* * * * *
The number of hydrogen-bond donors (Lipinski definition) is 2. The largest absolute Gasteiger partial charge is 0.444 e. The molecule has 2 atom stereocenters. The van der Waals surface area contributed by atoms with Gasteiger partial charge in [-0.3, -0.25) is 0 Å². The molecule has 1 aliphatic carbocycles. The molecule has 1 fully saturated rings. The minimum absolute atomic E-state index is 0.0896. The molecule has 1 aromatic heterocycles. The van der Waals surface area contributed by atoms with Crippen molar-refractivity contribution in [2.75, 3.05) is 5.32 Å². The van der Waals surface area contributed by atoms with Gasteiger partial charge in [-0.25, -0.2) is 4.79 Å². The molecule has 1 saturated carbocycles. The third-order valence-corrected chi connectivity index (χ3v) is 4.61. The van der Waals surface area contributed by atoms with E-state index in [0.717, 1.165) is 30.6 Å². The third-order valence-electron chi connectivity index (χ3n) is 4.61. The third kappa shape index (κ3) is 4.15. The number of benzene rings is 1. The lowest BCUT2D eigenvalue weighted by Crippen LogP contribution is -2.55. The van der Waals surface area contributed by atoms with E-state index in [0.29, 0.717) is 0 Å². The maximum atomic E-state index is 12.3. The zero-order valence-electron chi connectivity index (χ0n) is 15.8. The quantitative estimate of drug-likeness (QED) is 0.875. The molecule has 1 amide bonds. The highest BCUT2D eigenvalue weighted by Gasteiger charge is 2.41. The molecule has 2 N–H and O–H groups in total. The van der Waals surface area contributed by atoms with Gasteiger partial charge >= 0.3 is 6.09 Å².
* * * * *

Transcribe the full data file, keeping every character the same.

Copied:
The number of hydrogen-bond donors (Lipinski definition) is 2. The largest absolute Gasteiger partial charge is 0.444 e. The molecule has 2 atom stereocenters. The van der Waals surface area contributed by atoms with Gasteiger partial charge in [-0.3, -0.25) is 0 Å². The molecule has 1 aliphatic carbocycles. The molecule has 1 fully saturated rings. The minimum absolute atomic E-state index is 0.0896. The molecule has 1 aromatic heterocycles. The van der Waals surface area contributed by atoms with Crippen molar-refractivity contribution in [2.75, 3.05) is 5.32 Å². The van der Waals surface area contributed by atoms with Gasteiger partial charge in [-0.25, -0.2) is 4.79 Å². The molecule has 1 saturated carbocycles. The third-order valence-corrected chi connectivity index (χ3v) is 4.61. The van der Waals surface area contributed by atoms with E-state index in [0.717, 1.165) is 30.6 Å². The third-order valence-electron chi connectivity index (χ3n) is 4.61. The third kappa shape index (κ3) is 4.15. The number of benzene rings is 1. The lowest BCUT2D eigenvalue weighted by Crippen LogP contribution is -2.55. The van der Waals surface area contributed by atoms with E-state index in [0.29, 0.717) is 0 Å². The maximum atomic E-state index is 12.3. The zero-order valence-electron chi connectivity index (χ0n) is 15.8. The quantitative estimate of drug-likeness (QED) is 0.875. The molecule has 1 amide bonds. The highest BCUT2D eigenvalue weighted by Gasteiger charge is 2.41. The molecule has 2 N–H and O–H groups in total. The van der Waals surface area contributed by atoms with Gasteiger partial charge >= 0.3 is 6.09 Å².